Mr. F. applied for Critical Illness insurance through and submitted his application with the help of his insurance advisor. The insurer rescinded coverage, saying that he had misrepresented his medical history on his application.
Mr. F. contacted OLHI after receiving the insurer’s final position letter. He told the Dispute Resolution Officer (DRO) that although he understood his insurance policy could not be reinstated because of his medical history, what he wanted from the insurer was a written apology for alleging that he had misrepresented himself. Mr. F. was concerned that this allegation could impact his ability to purchase insurance products in future.
The DRO recommended the complaint be escalated to an OmbudService Officer (OSO) for further investigation. The OSO learned from Mr. F. that, when he applied for insurance, he had told his advisor about some upcoming medical tests scheduled for a later date – but the advisor told him not to worry about it because these were post-application. Mr. F. also noted to the OSO that his advisor had put the wrong date on the application and had not asked Mr. F. one of the questions. Instead, the “no” box was selected – something Mr. F. asserts he would have never said “no” to. He explained that, when he was reviewing a copy of the application submission that was sent to him, he noticed the error and reached out to his advisor immediately to revise it.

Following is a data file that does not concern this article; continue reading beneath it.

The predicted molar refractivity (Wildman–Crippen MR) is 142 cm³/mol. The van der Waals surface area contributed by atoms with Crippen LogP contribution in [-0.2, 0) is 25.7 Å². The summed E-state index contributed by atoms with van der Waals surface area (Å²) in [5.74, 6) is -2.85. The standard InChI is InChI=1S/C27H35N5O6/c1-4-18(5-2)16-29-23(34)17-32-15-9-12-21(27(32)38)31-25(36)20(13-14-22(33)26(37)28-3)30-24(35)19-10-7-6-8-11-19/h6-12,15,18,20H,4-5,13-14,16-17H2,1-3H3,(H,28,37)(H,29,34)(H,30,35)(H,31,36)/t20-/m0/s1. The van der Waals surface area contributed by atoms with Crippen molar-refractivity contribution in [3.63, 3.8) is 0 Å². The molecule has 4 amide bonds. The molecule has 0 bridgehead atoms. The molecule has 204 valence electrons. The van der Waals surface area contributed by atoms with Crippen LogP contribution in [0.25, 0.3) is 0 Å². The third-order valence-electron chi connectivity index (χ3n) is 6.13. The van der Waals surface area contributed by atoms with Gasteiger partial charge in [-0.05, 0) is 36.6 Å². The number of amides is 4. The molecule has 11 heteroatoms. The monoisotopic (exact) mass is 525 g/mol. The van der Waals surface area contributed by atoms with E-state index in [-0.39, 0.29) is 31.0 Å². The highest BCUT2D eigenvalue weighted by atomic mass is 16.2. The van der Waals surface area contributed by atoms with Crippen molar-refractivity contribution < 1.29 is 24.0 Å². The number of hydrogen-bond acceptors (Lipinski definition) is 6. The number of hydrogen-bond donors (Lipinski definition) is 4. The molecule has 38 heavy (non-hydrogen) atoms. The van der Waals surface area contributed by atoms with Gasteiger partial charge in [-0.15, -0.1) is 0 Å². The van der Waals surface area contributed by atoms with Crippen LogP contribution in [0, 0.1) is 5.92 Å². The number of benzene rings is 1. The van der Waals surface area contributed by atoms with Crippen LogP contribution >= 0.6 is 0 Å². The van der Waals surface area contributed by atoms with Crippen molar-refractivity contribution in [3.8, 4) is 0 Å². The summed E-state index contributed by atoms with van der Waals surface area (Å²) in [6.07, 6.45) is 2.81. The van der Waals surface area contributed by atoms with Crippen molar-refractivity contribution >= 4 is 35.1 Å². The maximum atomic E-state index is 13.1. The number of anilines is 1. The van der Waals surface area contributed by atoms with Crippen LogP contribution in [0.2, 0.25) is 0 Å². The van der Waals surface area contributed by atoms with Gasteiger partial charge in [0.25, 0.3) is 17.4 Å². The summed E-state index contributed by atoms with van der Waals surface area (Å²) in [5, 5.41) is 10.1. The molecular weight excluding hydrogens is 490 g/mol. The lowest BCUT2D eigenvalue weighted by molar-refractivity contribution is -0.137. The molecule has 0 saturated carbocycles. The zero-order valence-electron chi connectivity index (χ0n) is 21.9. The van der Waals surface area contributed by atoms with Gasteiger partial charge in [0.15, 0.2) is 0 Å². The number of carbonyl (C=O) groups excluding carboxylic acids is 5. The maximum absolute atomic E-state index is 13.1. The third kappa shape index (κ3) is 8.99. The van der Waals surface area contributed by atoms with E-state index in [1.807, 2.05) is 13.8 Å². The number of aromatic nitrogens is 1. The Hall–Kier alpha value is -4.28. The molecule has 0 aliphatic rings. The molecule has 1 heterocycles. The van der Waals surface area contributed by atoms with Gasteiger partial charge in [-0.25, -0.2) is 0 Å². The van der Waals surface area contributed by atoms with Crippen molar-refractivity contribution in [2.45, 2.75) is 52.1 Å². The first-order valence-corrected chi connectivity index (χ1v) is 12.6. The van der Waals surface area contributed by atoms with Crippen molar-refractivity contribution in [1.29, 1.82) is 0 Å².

Mr. F., however, did not hear back from his advisor. Instead, he received a letter from the insurer, rescinding his insurance coverage because some medical information had not been disclosed.
In its final position letter, the insurer outlined that it’s the applicant’s duty to review all the questions and answers on an application, for accuracy, before signing. A signature indicates that the review was completed and the information provided is accurate. The insurer stated that Mr. F.’s upcoming medical tests should have been noted on the application and also advised that the reason for the underwriting decision would remain confidential within the insurer’s files – and that they would review their application process with the advisor.
After conversations with the consumer and the insurer, the OSO determined that without documentation to corroborate Mr. F.’s position that the advisor had incorrectly filled in the questionnaire, OLHI could not pursue an exoneration or apology. A signed application, as a legal document, implies that the applicant has reviewed and agreed with all the contents. Whether intentional or an innocent mistake, the misrepresentation occurred.
The OSO did however reiterate to Mr. F. that while his future efforts to obtain insurance would reveal his medical history, the reason for a rescission would not be revealed – but that Mr. F. will have to share this detail nonetheless in the interest of full disclosure.
Disclaimer: Names, places and facts have been modified in order to protect the privacy of the parties involved. This case study is for illustration purposes only. Each complaint OLHI reviews contains different facts and contract wording may vary. As a result, the application of the principles expressed here may lead to different results in different cases.